To the Desert

By: Benjamin Alire Saenz

The Poem

I came to you one rainless August night.

You taught me how to live without the rain.

You are thirst and thirst is all I know

You are sand, wind, sun, and burning sky,

The hottest blue. You blow a breeze and brand

Your breath into my mouth. You reach-then bend

Your force, to break, blow, burn, and make me new.

You wrap your name tight around my ribs

And keep me warm. I was born for you.

Above, below, by you, by you surrounded.

I wake to you at dawn. Never break your

Knot. Reach, rise, blow, Salvame, mi dios,

Tragame, mi tierra. Salva, traga, Break me,

I am bread. I will be the water for your thirst.

My Interpretation

This poem is fully loaded with metaphors, and lots of other uses of dialogue. The author does this to pull you into the poem and think deeply about what he is saying. In the seventh line, he italicizes the text to show that the part has meaning. This is basically stating the main idea of the poem and what he is trying to express.


The overall theme of this poem is about faith. He states that he doesn't need everything in the world to live a great life so instead, he compares his life to the desert, considering how barren a desert is.
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Author Bio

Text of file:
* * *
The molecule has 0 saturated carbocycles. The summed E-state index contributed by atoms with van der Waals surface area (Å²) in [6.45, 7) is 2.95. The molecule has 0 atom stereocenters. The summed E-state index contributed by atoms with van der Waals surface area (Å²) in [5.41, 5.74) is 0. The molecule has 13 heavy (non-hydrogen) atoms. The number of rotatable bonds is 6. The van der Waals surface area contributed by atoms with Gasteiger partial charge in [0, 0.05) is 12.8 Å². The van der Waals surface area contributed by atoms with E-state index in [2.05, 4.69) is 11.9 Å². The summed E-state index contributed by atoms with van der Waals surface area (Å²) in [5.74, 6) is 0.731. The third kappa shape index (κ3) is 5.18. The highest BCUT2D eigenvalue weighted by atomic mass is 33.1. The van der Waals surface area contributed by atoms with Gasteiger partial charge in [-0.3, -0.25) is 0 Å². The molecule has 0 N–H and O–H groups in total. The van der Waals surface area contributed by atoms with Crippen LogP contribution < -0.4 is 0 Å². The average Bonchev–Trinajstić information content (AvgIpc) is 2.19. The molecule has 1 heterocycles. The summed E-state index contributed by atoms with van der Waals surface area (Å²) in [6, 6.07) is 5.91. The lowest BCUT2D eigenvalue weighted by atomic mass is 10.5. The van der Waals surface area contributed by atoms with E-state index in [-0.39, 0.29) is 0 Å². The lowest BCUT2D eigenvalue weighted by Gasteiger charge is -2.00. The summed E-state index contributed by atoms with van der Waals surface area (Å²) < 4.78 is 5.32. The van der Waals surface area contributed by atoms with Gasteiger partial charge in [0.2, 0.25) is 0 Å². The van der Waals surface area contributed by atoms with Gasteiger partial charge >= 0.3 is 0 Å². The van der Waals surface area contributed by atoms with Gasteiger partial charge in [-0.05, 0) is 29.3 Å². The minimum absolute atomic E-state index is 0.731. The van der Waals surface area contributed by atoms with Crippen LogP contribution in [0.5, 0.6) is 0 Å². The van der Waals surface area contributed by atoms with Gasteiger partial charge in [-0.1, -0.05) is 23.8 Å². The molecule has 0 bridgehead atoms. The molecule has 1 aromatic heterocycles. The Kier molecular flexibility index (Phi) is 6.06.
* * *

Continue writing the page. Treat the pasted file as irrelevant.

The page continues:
Born in New Mexico in 1954, Benjamin Alire Saenz is an American poet and novelist. He has won awards for his work; American Book Awards and Lannan Literary Award for Poetry, to name a few. He also recently won the 2013 PEN/Faulkner award for fiction, which is quite an achievement. He had six siblings growing up and was raised on a farm near Mesilla, New Mexico. He graduated High School; then, in 1977, went on to college at St. Thomas Seminary in Denver, Colorado, where he received his BA in humanities and philosophy. He then entered at the University of Louvain, in Belgium and studied theology until 1981. In 1985, he returned to The U.S. and went to school the University of Texas to study English and creative writing. He got his Masters in creative writing and went on to become a very successful and thorough writer. He is now a Chairman of the Department of Creative Writing at the University of Texas at El Paso.
UTEP's Benjamin Alire Sáenz Wins 2013 PEN/Faulkner Award for Fiction
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